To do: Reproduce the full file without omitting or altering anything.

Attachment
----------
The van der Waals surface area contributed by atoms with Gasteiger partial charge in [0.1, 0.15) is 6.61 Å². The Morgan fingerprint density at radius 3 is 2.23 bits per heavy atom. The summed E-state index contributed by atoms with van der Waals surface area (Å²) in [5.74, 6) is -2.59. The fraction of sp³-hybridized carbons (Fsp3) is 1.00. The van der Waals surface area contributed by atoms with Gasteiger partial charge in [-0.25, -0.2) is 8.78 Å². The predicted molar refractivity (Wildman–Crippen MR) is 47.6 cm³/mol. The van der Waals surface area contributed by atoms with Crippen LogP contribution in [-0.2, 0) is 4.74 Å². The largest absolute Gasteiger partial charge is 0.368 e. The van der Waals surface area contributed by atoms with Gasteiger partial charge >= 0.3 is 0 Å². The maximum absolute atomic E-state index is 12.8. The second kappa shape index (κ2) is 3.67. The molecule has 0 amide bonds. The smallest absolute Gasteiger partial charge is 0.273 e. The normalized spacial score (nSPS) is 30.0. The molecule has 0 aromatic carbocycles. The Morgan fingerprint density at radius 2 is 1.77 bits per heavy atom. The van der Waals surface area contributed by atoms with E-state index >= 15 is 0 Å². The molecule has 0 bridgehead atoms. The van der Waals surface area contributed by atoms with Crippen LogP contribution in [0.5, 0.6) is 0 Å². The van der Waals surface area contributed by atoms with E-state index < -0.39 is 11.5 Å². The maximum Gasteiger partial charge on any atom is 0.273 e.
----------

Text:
The van der Waals surface area contributed by atoms with Gasteiger partial charge in [0.1, 0.15) is 6.61 Å². The Morgan fingerprint density at radius 3 is 2.23 bits per heavy atom. The summed E-state index contributed by atoms with van der Waals surface area (Å²) in [5.74, 6) is -2.59. The fraction of sp³-hybridized carbons (Fsp3) is 1.00. The van der Waals surface area contributed by atoms with Gasteiger partial charge in [-0.25, -0.2) is 8.78 Å². The predicted molar refractivity (Wildman–Crippen MR) is 47.6 cm³/mol. The van der Waals surface area contributed by atoms with Crippen LogP contribution in [-0.2, 0) is 4.74 Å². The largest absolute Gasteiger partial charge is 0.368 e. The van der Waals surface area contributed by atoms with Gasteiger partial charge >= 0.3 is 0 Å². The maximum absolute atomic E-state index is 12.8. The second kappa shape index (κ2) is 3.67. The molecule has 0 amide bonds. The smallest absolute Gasteiger partial charge is 0.273 e. The normalized spacial score (nSPS) is 30.0. The molecule has 0 aromatic carbocycles. The Morgan fingerprint density at radius 2 is 1.77 bits per heavy atom. The van der Waals surface area contributed by atoms with E-state index >= 15 is 0 Å². The molecule has 0 bridgehead atoms. The van der Waals surface area contributed by atoms with Crippen LogP contribution in [0.5, 0.6) is 0 Å². The van der Waals surface area contributed by atoms with E-state index < -0.39 is 11.5 Å². The maximum Gasteiger partial charge on any atom is 0.273 e.